Advanced Technology Implants

Cataract surgery restores clear vision because the cloudy, rigid, human lens is removed and replaced by a synthetic intraocular lens, usually called an “IOL.”

Standard “Fixed-Focus” IOLs

Patients with standard “fixed-focus” IOLs typically need a weak pair of bifocals following surgery. These IOLs provide excellent overall clarity especially when fine-tuned by the use of bifocals. These IOLs are covered by insurance as part of the costs of standard cataract surgery.

Premium Presbyopia and astigmatism correcting IOLs


Many people who have cataracts experience other problems with their vision, such as presbyopia and astigmatism, which the Symfony lenses also address. Presbyopia, which affects most people over age 40, means people have lost the ability to focus on objects up close and often require glasses to perform near visual tasks. Astigmatism is when the cornea is misshapen, which causes blurry or distorted vision.

“The Symfony intraocular lens is a new option I can offer my patients to improve their vision following cataract surgery, especially those who have difficulty focusing on objects at near distances because of presbyopia,” said Eric D. Donnenfeld, M.D., of Ophthalmic Consultants of Long Island, New York. “Many of my patients live very active lifestyles and want to see clearly at all distances, and without glasses if possible. With the Symfony lens, I can give patients the freedom to enjoy the activities that matter to them, while wearing glasses less.”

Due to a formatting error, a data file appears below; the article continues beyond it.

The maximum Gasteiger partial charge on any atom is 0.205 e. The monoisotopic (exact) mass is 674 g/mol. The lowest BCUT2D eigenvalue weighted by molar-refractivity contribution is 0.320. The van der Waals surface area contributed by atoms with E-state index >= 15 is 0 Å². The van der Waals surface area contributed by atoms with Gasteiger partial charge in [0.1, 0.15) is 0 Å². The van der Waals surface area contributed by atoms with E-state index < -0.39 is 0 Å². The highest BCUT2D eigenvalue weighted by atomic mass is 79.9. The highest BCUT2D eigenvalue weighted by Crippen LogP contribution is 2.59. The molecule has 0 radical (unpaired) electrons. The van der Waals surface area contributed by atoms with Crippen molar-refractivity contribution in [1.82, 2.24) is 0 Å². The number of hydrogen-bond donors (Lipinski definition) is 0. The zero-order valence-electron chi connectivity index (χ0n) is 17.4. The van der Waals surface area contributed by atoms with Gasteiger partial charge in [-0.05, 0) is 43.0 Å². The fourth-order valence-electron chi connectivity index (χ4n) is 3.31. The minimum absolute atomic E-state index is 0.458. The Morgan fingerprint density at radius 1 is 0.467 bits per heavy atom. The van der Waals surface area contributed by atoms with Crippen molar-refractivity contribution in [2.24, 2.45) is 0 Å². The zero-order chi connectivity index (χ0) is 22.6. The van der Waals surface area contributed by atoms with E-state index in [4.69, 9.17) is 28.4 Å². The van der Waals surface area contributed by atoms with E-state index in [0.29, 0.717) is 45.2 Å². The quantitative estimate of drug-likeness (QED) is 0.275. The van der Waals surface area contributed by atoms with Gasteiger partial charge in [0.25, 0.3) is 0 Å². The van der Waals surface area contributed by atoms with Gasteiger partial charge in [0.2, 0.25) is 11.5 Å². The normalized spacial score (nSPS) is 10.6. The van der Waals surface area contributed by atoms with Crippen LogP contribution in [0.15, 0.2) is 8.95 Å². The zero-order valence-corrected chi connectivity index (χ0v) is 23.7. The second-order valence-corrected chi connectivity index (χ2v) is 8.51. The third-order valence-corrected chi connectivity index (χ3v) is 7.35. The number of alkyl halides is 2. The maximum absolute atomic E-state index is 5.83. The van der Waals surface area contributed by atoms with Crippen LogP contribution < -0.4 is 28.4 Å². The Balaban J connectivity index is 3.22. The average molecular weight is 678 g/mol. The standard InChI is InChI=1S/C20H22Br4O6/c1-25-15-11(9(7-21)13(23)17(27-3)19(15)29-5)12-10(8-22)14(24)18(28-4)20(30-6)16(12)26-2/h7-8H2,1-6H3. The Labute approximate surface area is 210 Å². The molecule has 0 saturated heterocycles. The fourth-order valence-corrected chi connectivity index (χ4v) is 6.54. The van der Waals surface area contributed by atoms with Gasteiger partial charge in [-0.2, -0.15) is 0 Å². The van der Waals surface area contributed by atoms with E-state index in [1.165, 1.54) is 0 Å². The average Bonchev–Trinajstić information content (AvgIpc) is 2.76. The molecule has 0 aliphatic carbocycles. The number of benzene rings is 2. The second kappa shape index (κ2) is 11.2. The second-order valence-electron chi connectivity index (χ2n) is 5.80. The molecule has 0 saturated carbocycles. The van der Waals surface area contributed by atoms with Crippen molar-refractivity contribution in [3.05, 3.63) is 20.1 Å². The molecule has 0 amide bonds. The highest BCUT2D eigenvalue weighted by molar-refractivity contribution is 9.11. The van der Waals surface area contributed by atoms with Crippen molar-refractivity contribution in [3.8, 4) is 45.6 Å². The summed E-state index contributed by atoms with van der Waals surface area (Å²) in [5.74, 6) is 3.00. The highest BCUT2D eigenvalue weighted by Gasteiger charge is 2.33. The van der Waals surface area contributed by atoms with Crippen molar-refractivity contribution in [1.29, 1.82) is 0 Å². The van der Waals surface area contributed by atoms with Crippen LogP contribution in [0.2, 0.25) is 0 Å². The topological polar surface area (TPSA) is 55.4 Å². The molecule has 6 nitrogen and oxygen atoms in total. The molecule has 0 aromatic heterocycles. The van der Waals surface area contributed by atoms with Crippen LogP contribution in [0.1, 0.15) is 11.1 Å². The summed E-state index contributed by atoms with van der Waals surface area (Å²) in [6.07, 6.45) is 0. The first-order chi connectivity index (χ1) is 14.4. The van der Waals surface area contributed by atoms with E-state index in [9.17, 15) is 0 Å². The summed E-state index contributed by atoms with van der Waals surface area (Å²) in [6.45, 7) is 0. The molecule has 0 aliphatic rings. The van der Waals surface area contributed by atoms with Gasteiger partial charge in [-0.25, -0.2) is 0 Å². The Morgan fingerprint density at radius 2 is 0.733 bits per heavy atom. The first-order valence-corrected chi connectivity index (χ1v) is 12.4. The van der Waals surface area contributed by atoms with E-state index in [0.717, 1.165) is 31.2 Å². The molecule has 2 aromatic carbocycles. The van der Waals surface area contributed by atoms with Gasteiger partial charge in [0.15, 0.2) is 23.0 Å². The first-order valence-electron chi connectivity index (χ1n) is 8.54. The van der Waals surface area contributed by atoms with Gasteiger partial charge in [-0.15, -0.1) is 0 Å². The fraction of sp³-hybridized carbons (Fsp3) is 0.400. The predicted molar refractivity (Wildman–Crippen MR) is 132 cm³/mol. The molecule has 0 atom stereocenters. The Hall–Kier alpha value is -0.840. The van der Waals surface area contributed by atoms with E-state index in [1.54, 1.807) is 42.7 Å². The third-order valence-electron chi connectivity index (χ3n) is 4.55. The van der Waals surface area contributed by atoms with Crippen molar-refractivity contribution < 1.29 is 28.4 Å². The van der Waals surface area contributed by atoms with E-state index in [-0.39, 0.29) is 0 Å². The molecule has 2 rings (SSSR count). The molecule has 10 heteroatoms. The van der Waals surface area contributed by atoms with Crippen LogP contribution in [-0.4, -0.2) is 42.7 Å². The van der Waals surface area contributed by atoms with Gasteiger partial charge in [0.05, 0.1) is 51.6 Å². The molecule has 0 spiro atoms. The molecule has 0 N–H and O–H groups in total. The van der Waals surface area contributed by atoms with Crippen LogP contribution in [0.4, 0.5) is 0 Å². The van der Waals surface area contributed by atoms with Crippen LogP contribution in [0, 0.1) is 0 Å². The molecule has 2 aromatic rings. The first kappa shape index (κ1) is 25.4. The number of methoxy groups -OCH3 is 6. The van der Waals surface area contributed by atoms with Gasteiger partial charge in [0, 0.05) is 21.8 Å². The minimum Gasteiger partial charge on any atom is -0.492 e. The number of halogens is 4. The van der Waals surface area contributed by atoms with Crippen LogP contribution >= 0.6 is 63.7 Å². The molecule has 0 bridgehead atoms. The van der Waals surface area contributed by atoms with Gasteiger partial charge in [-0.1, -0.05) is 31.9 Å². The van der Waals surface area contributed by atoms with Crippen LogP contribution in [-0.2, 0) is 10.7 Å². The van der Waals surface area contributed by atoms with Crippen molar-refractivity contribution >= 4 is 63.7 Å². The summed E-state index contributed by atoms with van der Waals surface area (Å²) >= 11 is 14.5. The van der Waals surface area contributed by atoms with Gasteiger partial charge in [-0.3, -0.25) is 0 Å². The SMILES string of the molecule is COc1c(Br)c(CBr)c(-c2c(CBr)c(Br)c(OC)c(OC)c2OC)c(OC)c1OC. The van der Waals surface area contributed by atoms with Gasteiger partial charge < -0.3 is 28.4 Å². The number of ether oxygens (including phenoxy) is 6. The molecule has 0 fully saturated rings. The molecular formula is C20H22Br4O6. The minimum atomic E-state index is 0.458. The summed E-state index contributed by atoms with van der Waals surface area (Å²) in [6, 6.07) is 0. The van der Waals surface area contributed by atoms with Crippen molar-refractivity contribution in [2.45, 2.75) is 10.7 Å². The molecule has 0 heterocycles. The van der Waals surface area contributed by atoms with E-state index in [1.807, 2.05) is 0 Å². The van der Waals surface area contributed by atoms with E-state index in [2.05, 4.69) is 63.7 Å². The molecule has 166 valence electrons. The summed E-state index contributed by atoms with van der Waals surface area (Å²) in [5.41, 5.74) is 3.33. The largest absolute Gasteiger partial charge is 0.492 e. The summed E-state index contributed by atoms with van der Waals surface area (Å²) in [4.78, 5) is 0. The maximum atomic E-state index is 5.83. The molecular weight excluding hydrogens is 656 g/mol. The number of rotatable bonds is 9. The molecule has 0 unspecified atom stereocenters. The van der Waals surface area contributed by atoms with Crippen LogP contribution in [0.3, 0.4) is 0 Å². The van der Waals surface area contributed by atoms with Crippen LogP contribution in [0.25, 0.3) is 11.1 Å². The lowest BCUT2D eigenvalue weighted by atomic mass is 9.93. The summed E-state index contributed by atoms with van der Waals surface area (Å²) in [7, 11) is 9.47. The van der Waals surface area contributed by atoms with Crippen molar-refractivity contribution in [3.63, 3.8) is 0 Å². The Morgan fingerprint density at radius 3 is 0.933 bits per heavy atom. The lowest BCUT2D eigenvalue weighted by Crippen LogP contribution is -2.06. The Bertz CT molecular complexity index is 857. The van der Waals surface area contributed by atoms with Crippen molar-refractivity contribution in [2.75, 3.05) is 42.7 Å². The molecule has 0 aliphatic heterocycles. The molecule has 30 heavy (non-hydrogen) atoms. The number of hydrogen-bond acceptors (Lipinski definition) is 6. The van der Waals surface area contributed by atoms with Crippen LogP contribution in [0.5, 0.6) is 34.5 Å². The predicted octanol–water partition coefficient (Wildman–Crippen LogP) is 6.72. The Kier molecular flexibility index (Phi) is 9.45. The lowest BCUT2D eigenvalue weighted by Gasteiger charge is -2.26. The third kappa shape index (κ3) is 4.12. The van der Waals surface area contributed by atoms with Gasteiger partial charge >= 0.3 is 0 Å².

During cataract surgery, the natural lens of the eye is removed, and an artificial lens, called an intraocular lens, or IOL, is inserted into the eye. The IOL most commonly used in cataract surgery is a monofocal lens, which only allows the person to see at a distance, with closer objects being out of focus. In contrast, the Symfony lens was specifically developed with features to improve both the range and quality of vision.

Astigmatism Candidates

Toric IOLs are the third option available. Very large degrees of astigmatism may call for the use of a totally different type of IOL. A toric IOL may be the best option for those with marked astigmatism. The use of this IOL corrects both the cataract and astigmatism, and its use can result in the need for the weakest pair of glasses possible, glasses that will also be much more optically-pleasing due to the correction of the distortions that come with strong astigmatism. Correcting such high degrees of astigmatism with an IOL is much better than the correction achieved with spectacles.